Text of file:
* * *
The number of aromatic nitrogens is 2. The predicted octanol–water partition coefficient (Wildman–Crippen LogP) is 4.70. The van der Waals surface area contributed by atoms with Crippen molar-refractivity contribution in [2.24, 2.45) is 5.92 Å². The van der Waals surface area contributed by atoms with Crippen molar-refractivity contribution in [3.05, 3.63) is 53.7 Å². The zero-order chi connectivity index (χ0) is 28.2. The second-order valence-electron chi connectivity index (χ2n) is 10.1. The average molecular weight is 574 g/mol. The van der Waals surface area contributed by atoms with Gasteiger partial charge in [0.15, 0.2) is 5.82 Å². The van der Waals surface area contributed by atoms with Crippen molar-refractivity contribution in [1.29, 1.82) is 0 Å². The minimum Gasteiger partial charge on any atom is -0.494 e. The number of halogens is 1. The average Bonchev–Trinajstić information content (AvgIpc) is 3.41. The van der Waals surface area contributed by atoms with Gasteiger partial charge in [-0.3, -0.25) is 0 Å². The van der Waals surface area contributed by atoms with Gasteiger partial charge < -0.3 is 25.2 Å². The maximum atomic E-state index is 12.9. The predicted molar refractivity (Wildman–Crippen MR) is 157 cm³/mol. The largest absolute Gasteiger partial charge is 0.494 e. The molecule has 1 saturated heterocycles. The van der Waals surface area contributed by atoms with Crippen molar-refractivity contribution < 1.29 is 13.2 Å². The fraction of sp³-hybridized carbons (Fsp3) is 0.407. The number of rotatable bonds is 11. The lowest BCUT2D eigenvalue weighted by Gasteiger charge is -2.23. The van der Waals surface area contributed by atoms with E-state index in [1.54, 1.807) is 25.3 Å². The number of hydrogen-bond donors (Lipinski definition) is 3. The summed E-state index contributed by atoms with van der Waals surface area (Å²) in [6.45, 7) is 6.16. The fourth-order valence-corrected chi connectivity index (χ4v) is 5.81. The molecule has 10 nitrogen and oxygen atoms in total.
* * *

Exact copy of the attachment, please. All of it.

The number of aromatic nitrogens is 2. The predicted octanol–water partition coefficient (Wildman–Crippen LogP) is 4.70. The van der Waals surface area contributed by atoms with Crippen molar-refractivity contribution in [2.24, 2.45) is 5.92 Å². The van der Waals surface area contributed by atoms with Crippen molar-refractivity contribution in [3.05, 3.63) is 53.7 Å². The zero-order chi connectivity index (χ0) is 28.2. The second-order valence-electron chi connectivity index (χ2n) is 10.1. The average molecular weight is 574 g/mol. The van der Waals surface area contributed by atoms with Gasteiger partial charge in [0.15, 0.2) is 5.82 Å². The van der Waals surface area contributed by atoms with Crippen molar-refractivity contribution in [1.29, 1.82) is 0 Å². The minimum Gasteiger partial charge on any atom is -0.494 e. The number of halogens is 1. The average Bonchev–Trinajstić information content (AvgIpc) is 3.41. The van der Waals surface area contributed by atoms with Gasteiger partial charge in [-0.3, -0.25) is 0 Å². The van der Waals surface area contributed by atoms with Gasteiger partial charge < -0.3 is 25.2 Å². The maximum atomic E-state index is 12.9. The predicted molar refractivity (Wildman–Crippen MR) is 157 cm³/mol. The largest absolute Gasteiger partial charge is 0.494 e. The molecule has 1 saturated heterocycles. The van der Waals surface area contributed by atoms with Crippen molar-refractivity contribution < 1.29 is 13.2 Å². The fraction of sp³-hybridized carbons (Fsp3) is 0.407. The number of rotatable bonds is 11. The lowest BCUT2D eigenvalue weighted by Gasteiger charge is -2.23. The van der Waals surface area contributed by atoms with E-state index in [1.54, 1.807) is 25.3 Å². The number of hydrogen-bond donors (Lipinski definition) is 3. The summed E-state index contributed by atoms with van der Waals surface area (Å²) in [6.45, 7) is 6.16. The fourth-order valence-corrected chi connectivity index (χ4v) is 5.81. The molecule has 10 nitrogen and oxygen atoms in total.